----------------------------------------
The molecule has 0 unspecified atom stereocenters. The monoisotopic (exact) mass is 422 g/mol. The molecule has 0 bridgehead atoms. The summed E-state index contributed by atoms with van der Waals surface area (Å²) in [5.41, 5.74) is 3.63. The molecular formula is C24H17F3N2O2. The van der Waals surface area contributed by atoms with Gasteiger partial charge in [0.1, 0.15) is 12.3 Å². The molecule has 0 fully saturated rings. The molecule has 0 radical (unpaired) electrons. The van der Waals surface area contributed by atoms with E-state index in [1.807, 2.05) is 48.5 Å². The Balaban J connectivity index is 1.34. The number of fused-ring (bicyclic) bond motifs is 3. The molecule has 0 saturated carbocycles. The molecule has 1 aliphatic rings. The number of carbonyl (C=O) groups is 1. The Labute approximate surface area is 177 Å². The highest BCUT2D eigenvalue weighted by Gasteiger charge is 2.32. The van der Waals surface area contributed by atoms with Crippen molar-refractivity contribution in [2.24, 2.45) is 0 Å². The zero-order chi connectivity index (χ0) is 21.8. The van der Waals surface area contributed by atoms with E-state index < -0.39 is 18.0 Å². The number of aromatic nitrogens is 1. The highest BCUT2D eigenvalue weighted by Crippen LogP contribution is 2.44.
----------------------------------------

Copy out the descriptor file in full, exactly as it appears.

The molecule has 0 unspecified atom stereocenters. The monoisotopic (exact) mass is 422 g/mol. The molecule has 0 bridgehead atoms. The summed E-state index contributed by atoms with van der Waals surface area (Å²) in [5.41, 5.74) is 3.63. The molecular formula is C24H17F3N2O2. The van der Waals surface area contributed by atoms with Gasteiger partial charge in [0.1, 0.15) is 12.3 Å². The molecule has 0 fully saturated rings. The molecule has 0 radical (unpaired) electrons. The van der Waals surface area contributed by atoms with E-state index in [1.807, 2.05) is 48.5 Å². The Balaban J connectivity index is 1.34. The number of fused-ring (bicyclic) bond motifs is 3. The molecule has 0 saturated carbocycles. The molecule has 1 aliphatic rings. The number of carbonyl (C=O) groups is 1. The Labute approximate surface area is 177 Å². The highest BCUT2D eigenvalue weighted by Gasteiger charge is 2.32. The van der Waals surface area contributed by atoms with Crippen molar-refractivity contribution in [2.24, 2.45) is 0 Å². The zero-order chi connectivity index (χ0) is 21.8. The van der Waals surface area contributed by atoms with E-state index < -0.39 is 18.0 Å². The number of aromatic nitrogens is 1. The highest BCUT2D eigenvalue weighted by Crippen LogP contribution is 2.44.